A group of Americans were enacted some kind of ritual at the Reask monastic site when I was there. There was a lot of shouting about darkness and light and and dancing in a circle

Two others of the original four also arrived back in West Kerry and are both now at the Músaem Corca Dhuibhne in Ballyferriter, under the knowledgeable care of Isabel Bennett, the curator, pictured below with the second cross-inscribed stone). I am assuming that the stones were returned at the same time as the pillar now at Reask. Isabel has poured over all the available documentation but, like me, she can’t quite figure out when or why the transfers were made.

The more elaborate of the two came from Reask, but may have been considered too worn to be displayed outdoors. I give Lady Dunraven’s drawing below (although I am not sure who actually did the drawings – it may have been our old friend George Victor du Noyer). You can view a 3d rendering here.

The smallest of the stones (below) is triangular in shape and came originally from the townland of Killvickadownig, a few kilometres south of Reask, near Ventry. There’s a faint carving of a cross on the back, but the front bears a lovely four-armed cross with curled ends. The stone appears to have been detached or broken off from something else.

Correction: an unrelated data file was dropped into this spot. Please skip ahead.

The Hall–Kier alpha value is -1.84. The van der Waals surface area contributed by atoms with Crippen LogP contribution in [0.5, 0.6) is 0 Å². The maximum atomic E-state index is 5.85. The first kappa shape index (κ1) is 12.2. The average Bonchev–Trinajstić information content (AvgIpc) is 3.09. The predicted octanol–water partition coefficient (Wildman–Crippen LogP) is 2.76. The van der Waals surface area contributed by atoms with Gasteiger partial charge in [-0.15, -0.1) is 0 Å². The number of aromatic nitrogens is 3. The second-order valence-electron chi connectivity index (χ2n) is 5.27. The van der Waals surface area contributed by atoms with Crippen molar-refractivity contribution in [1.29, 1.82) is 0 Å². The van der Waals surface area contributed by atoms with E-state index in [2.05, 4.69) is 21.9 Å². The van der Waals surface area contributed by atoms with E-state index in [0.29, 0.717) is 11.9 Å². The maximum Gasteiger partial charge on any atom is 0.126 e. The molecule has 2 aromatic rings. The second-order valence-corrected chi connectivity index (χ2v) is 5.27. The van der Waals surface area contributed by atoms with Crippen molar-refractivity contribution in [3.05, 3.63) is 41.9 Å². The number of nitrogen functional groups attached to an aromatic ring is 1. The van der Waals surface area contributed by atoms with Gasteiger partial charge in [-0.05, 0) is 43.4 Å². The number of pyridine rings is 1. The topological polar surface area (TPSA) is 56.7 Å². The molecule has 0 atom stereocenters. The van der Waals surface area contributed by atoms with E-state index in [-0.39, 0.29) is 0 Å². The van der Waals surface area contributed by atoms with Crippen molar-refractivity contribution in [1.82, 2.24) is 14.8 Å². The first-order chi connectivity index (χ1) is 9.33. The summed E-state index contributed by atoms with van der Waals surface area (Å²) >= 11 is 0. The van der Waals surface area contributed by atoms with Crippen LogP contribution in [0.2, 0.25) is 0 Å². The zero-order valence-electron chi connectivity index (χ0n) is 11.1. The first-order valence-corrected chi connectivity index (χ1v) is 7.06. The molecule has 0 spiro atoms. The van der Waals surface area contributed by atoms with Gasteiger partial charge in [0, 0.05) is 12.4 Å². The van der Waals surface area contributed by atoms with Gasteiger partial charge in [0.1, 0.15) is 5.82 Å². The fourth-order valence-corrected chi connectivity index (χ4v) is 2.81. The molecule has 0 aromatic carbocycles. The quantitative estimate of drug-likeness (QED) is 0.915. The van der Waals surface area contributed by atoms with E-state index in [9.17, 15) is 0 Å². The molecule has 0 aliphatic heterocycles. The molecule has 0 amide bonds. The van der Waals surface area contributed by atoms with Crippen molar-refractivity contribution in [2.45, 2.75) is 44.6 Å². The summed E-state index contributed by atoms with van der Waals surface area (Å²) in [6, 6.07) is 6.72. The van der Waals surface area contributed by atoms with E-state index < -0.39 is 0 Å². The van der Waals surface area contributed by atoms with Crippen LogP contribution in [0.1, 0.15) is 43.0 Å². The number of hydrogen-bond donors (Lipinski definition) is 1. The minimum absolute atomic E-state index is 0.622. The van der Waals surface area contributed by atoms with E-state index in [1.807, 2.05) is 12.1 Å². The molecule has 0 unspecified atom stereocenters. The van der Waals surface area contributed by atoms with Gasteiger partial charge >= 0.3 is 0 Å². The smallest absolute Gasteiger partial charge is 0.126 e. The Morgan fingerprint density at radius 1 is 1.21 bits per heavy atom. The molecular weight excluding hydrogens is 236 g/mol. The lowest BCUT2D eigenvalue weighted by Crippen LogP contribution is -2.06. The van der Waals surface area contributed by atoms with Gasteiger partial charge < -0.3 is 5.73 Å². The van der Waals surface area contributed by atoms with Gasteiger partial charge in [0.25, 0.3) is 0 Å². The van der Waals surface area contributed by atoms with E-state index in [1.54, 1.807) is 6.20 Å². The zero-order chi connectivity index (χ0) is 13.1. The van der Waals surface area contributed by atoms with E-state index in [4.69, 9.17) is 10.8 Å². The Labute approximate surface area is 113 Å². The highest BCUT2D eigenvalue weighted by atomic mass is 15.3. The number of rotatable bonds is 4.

But our piece, the Adare Manor cross-inscribed stone, where did it come from and why is it, alone of the four, still at Adare? Well, it appears from Lady Dunraven’s account that the stone came from Ballydavid (Baile Daith), not too far from the other stones, and ‘close to a ringfort.’ Caimin has now uploaded the record (screenshot below) with a provisional original location near the only ringfort in Ballydavid, but noting of course that the stone is located in Adare Manor.

I can find no explanation as to why this stone was left at Adare Manor when the others were moved. It seems that the Reask pillar was located among the Ogham stones also, while the other two may have been indoors. Perhaps our Ballydavid slab was covered in moss and brambles to the extent that it was simply overlooked. Whatever the reason, I am glad to have been part of the rediscovery of this curious stone. I never cease to be amazed at the variety of forms these early cross slabs take, and this one is certainly unusual. While a cross shape forms the upper core of the carving, the central part reminds me of the monks’ habits that you see on occasional high crosses, such as the ones at Kilfenora. But what about all those squiggles at the bottom? I can make no sense of them.